Research at May Clinic

Mending a Broken Heart

07.16.13 | By Preet Bilinski

I’m not talking about a broken heart from love, but rather from heart disease. A recent article in Everyday Health discusses researchers at Mayo Clinic training stem cells harvested from a person’s bone marrow to become heart cells, by treating them with certain proteins that trigger heart development. The new heart cells can be injected into the patient’s own heart to replace tissue that has been damaged by a heart attack or disease. Because they are the patient’s own cells, the immune system does not mount an attack.

An international team of doctors recently tried this technique on a patient. Miroslav Dlacic was a fighter pilot in Serbia, but heart failure had left him unable to walk. Just a few months after stem cell treatment he was back on his feet and feeling strong. You can hear more in this video featuring Dr. Sanjay Gupta. 

The study’s senior author, Andre Terzic, MD, Phd of Mayo Clinic said, “This study helps us move beyond the science fiction notion of research."

We continue to be impressed by Dr. Terzic’s work. He was recently recognized by the PhRMA Foundation with an Award in Excellence. The Awards in Excellence honor past PhRMA Foundation awardees who have gone on to distinguish themselves through their scientific and/or academic achievements. Dr. Andre Terzic received a fellowship award in clinical pharmacology from the PhRMA Foundation in 1991. Over 20 years later, he was honored by the PhRMA Foundation for his work in advancing the field of clinical pharmacology.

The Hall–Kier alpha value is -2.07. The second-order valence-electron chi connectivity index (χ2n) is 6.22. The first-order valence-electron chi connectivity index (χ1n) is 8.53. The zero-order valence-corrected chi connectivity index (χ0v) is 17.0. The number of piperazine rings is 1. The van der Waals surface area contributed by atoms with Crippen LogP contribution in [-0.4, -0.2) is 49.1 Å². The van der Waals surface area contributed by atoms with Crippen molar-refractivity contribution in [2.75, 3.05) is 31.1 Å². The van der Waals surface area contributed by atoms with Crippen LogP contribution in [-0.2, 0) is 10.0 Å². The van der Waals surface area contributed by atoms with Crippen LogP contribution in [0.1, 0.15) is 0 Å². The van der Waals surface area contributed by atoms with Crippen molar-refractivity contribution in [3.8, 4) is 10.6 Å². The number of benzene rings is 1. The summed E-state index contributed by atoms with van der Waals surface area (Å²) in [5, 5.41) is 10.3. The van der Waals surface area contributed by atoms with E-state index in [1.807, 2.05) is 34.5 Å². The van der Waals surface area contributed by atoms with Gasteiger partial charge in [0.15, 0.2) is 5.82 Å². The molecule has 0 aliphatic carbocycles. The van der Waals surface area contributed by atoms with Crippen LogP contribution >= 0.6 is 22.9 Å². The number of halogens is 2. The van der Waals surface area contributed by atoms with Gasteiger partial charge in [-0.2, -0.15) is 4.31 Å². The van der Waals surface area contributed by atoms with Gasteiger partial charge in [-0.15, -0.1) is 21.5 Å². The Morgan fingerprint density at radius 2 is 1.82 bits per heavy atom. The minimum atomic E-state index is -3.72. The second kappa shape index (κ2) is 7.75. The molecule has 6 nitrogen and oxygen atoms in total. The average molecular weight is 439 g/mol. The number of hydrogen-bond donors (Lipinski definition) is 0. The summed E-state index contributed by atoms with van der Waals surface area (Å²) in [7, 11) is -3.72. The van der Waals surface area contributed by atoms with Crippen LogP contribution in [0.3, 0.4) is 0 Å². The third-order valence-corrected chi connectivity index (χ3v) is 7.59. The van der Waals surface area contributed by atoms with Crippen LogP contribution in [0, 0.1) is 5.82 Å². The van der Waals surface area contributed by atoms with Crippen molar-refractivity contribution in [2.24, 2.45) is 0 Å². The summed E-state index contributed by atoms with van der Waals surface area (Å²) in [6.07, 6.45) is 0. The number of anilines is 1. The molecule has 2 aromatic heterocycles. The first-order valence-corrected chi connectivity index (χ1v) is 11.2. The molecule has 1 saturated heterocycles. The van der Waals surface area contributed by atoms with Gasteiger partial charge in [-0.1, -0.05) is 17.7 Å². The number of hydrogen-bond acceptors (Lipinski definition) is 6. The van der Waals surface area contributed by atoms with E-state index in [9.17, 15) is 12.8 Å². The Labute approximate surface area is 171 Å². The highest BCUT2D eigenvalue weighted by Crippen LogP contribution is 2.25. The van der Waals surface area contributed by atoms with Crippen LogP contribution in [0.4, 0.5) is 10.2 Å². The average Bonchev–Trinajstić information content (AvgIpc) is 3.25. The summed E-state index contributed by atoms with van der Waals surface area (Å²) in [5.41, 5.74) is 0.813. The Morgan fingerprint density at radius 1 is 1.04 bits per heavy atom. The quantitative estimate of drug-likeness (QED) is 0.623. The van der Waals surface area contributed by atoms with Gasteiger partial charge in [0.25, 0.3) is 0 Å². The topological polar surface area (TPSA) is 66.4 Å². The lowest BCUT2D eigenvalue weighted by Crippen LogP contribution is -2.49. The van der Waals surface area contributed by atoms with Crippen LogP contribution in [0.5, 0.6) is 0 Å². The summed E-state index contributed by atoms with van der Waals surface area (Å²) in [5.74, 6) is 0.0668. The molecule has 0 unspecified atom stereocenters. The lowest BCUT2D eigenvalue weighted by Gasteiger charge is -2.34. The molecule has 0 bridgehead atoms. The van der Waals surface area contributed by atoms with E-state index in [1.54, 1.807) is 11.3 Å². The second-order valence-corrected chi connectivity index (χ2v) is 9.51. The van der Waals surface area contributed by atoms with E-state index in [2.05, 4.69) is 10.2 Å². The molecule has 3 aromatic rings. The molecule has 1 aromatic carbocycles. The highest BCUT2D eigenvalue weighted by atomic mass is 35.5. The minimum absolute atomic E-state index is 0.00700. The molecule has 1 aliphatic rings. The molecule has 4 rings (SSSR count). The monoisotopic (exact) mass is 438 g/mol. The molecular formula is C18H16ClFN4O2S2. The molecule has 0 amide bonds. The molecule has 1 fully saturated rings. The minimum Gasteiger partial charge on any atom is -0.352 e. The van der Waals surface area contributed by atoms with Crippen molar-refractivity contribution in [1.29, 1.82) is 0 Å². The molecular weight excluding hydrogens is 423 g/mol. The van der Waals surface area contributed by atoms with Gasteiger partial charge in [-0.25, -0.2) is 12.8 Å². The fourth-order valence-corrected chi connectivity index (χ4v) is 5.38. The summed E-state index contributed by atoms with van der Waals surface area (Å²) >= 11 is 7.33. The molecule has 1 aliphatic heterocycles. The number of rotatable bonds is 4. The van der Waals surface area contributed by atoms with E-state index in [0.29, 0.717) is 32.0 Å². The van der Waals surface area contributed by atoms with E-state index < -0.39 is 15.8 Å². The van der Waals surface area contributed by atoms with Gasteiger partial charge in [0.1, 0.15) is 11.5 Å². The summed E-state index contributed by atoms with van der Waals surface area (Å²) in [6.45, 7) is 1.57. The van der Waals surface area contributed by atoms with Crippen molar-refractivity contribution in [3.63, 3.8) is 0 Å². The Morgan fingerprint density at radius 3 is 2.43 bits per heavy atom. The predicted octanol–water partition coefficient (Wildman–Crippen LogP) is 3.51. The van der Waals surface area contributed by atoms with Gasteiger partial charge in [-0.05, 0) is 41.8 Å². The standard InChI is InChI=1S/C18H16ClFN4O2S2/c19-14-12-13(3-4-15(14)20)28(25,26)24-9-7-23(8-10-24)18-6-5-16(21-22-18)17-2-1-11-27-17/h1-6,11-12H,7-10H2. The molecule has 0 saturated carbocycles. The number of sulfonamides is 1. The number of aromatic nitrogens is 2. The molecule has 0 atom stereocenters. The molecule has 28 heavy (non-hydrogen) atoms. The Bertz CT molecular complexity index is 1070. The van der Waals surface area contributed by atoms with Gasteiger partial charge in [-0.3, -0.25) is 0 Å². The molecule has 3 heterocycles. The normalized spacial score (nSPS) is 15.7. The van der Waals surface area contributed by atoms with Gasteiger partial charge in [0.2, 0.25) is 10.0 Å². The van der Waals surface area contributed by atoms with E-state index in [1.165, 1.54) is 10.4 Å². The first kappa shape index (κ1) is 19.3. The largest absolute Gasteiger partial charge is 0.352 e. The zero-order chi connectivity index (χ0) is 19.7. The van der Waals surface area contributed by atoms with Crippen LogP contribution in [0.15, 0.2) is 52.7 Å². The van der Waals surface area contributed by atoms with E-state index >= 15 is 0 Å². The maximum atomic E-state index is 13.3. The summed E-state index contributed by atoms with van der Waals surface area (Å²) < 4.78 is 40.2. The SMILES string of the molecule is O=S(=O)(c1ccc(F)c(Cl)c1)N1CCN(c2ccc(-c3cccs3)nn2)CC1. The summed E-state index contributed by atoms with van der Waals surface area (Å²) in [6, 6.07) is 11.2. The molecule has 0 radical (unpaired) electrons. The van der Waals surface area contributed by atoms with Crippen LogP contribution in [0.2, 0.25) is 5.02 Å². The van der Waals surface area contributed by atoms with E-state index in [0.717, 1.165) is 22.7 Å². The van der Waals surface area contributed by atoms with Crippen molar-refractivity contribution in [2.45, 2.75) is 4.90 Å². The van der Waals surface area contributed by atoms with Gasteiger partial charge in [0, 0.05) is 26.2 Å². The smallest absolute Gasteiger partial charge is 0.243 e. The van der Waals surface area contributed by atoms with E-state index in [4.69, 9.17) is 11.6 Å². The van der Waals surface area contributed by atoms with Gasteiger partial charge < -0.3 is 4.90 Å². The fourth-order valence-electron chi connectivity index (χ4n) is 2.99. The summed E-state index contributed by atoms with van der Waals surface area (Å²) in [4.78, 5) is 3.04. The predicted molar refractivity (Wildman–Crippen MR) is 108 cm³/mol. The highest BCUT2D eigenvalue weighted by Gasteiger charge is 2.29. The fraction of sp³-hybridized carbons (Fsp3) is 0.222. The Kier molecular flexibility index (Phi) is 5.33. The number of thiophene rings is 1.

You can learn more about innovative medicines in the pipeline and recent scientific advances in treating cardiovascular disease, such as a gene therapy that uses a patient’s own cells to treat heart failure; a medicine that blocks the transfer of good (HDL) cholesterol to bad (LDL); and a genetically-engineered medicine that dissolves clots to treat stroke in our latest Medicines in Development report on Heart Disease and Stroke.

 

 

 

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